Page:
It’s our foodbank’s first winter. We started collecting food and giving it to people who haven’t got any in August. Since then we have had to open two more distribution centres in our corner of Norfolk, and we have two more planned for the near future. When we started, we were the 194th UK foodbank to be founded under our parent charity, the Trussell Trust. Since then, 80 more have been set up. Between us, we have given three days’ worth of food to 100,000 hungry people in the last six months. Ours is a success story. But what sort of society needs that sort of success?

The vast majority of the food that we distribute is given by individuals, much of it at supermarket collections, when we invite shoppers to buy an extra item and give it to us as they leave. I was manning the collection boxes outside Morrisons one day when an ancient couple shuffled out, pushing a trolley stacked high with trays of cat food. They looked as if they would have fallen over if they hadn’t had something to hang on to, but as they approached the exit, the old man disengaged himself, unhooked a plastic bag that I hadn’t seen hanging on the back of the trolley, hobbled across, smiled, and gave it to me. I thanked him, and he hobbled back to his cat food and his wife. After three or four steps, they stopped, and the man made his unsteady way back to me. This time, his expression was anxious. ‘Those people you are looking after —’ he said, ‘they will be all right, won’t they?’

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It was my turn to answer the phone, and the man at the Citizens Advice Bureau asked if we could do something for a mother and her 13-year-old asthmatic daughter, and do it pronto. She lived out in the sticks, and couldn’t get into town to collect a food parcel. Could we deliver one? Of course. When I got there, the house was cold, damp and dark. Mum explained that she had been passed from benefit pillar to benefit post for six weeks since she had had to give up her job because of illness, and she had no money for electricity, gas or food. When I brought in her parcel and explained that it was what nutritionists had calculated to be three days’ worth, she told me it contained more than she had long been used to buying in a week. Then she wept.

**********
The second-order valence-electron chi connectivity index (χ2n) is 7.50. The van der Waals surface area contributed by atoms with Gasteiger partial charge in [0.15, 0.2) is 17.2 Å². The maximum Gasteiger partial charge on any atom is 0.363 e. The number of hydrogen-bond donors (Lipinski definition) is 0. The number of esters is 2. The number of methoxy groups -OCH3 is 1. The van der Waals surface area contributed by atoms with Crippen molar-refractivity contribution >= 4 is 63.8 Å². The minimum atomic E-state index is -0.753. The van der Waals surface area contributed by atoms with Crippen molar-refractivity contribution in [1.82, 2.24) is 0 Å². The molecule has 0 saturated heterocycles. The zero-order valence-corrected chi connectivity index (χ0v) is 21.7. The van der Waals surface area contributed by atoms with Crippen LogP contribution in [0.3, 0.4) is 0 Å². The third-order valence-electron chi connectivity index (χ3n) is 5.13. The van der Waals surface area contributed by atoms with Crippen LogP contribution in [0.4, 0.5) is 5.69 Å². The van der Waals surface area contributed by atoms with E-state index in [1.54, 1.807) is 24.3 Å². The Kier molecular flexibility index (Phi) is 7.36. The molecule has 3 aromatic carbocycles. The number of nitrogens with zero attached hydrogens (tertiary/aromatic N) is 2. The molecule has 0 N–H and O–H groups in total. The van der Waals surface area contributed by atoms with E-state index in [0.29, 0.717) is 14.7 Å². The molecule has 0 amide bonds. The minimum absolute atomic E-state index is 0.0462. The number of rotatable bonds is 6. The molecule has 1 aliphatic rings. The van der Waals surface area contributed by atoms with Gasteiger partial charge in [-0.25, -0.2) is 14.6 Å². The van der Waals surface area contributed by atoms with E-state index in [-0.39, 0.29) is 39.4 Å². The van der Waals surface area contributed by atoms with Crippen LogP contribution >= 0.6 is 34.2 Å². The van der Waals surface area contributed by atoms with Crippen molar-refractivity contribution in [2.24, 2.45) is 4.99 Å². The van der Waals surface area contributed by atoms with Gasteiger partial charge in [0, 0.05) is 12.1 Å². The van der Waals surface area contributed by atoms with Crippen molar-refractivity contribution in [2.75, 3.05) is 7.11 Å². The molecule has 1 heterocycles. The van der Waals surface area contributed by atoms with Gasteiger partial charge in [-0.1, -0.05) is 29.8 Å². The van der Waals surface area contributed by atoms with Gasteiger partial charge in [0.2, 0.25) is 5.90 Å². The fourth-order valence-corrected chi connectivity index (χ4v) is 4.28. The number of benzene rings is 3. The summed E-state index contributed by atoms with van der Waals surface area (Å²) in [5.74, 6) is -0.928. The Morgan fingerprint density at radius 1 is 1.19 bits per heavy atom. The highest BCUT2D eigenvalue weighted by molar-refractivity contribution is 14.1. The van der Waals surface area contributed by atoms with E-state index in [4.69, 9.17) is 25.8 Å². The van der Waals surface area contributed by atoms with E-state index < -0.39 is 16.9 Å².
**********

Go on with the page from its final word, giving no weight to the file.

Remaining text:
Five per cent of people helped by foodbanks are homeless, and that presents a particular challenge, as the food that we collect and distribute needs to be cooked. The first homeless person to come to us was a big man who had been living for months in a small car, and we gave him a picnic stove and a couple of pans so he could use his three-day food parcel. But people living on the streets have nowhere to store food or the kit needed to cook it on — what can we do for them? The local branch of the St Vincent de Paul charity came up with an answer: a rough sleepers’ kit, containing a boil-in-the-bag meal with a single-use chemical heating pack, a cup of coffee in a self-warming can, a bar of chocolate, a bottle of water, a carton of fruit juice, a foil survival blanket and some toiletries. It won’t solve the problem of homelessness, but in the bleak mid-winter, it might very well save a life.

Ours is a radically ecumenical Christian undertaking, and before we open a distribution session we say a prayer. Last week, it fell to me to lead it: we said the ‘Our Father’. Afterwards, one of our volunteers pointed out that between us, we had said three different versions of it. I hadn’t noticed.

A smart 4X4 drew up outside what we grandly call our ‘warehouse’ — a church hall lined with shelves of donated food. The driver, a well-dressed woman in her sixties, got out and flung open the boot. It was stacked high with goodies: cakes, fancy biscuits, mince pies, multi-packs of crisps, and nets filled with gold-wrapped chocolate coins. None of those things appear on the list of basics we invite donors to contribute. We deal in survival fare: packets of pasta and cereals, tins of vegetables and meat, cartons of UHT milk and juice. Yes, we get a trickle of luxuries given by people who want our clients not just to survive, but to survive joyfully, but we had never taken a delivery of luxuries and luxuries alone. ‘Marvellous!’ I said. ‘Thank you! Where’s it all from?’, thinking that it had been collected by a local church or school. ‘It’s from me,’ she replied. ‘The government’s just given me my winter fuel payment. But I can afford to keep warm, and there are people who can’t afford to buy food.’

This article first appeared in the print edition of The Spectator magazine, dated